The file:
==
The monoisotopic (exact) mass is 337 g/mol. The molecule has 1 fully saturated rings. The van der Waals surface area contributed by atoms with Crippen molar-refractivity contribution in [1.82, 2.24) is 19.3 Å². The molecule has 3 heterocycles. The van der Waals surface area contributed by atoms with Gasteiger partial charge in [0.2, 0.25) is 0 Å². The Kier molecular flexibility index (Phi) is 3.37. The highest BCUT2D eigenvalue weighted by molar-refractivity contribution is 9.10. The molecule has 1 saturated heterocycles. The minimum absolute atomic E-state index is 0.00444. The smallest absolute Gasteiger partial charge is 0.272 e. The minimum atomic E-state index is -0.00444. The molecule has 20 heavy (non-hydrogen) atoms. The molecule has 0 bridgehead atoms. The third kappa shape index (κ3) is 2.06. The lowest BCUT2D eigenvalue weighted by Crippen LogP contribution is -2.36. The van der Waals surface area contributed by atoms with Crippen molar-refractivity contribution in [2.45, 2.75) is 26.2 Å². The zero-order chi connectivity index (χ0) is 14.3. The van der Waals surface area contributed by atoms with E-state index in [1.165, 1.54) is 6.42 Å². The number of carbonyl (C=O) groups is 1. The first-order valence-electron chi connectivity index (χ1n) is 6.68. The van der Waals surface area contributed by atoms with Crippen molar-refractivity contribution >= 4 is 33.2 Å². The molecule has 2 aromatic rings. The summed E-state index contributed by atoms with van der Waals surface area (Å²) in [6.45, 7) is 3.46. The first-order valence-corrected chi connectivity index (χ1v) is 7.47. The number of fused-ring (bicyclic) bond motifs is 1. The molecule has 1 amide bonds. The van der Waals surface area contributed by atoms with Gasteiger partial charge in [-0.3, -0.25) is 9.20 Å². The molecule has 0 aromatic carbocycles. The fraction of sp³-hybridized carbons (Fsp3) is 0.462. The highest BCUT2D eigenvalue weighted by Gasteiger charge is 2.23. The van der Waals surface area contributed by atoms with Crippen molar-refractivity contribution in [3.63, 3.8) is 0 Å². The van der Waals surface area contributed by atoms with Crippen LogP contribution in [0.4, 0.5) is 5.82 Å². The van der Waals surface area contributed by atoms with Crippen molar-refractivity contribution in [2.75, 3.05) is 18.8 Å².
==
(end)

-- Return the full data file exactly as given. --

The monoisotopic (exact) mass is 337 g/mol. The molecule has 1 fully saturated rings. The van der Waals surface area contributed by atoms with Crippen molar-refractivity contribution in [1.82, 2.24) is 19.3 Å². The molecule has 3 heterocycles. The van der Waals surface area contributed by atoms with Gasteiger partial charge in [0.2, 0.25) is 0 Å². The Kier molecular flexibility index (Phi) is 3.37. The highest BCUT2D eigenvalue weighted by molar-refractivity contribution is 9.10. The molecule has 1 saturated heterocycles. The minimum absolute atomic E-state index is 0.00444. The smallest absolute Gasteiger partial charge is 0.272 e. The minimum atomic E-state index is -0.00444. The molecule has 20 heavy (non-hydrogen) atoms. The molecule has 0 bridgehead atoms. The third kappa shape index (κ3) is 2.06. The lowest BCUT2D eigenvalue weighted by Crippen LogP contribution is -2.36. The van der Waals surface area contributed by atoms with Crippen molar-refractivity contribution in [2.45, 2.75) is 26.2 Å². The zero-order chi connectivity index (χ0) is 14.3. The van der Waals surface area contributed by atoms with E-state index in [1.165, 1.54) is 6.42 Å². The number of carbonyl (C=O) groups is 1. The first-order valence-electron chi connectivity index (χ1n) is 6.68. The van der Waals surface area contributed by atoms with Crippen molar-refractivity contribution >= 4 is 33.2 Å². The molecule has 2 aromatic rings. The summed E-state index contributed by atoms with van der Waals surface area (Å²) in [6.45, 7) is 3.46. The first-order valence-corrected chi connectivity index (χ1v) is 7.47. The number of fused-ring (bicyclic) bond motifs is 1. The molecule has 1 amide bonds. The van der Waals surface area contributed by atoms with Gasteiger partial charge in [-0.3, -0.25) is 9.20 Å². The molecule has 0 aromatic carbocycles. The fraction of sp³-hybridized carbons (Fsp3) is 0.462. The highest BCUT2D eigenvalue weighted by Gasteiger charge is 2.23. The van der Waals surface area contributed by atoms with Crippen molar-refractivity contribution in [3.63, 3.8) is 0 Å². The van der Waals surface area contributed by atoms with Crippen LogP contribution in [0.4, 0.5) is 5.82 Å². The van der Waals surface area contributed by atoms with Crippen molar-refractivity contribution in [2.75, 3.05) is 18.8 Å².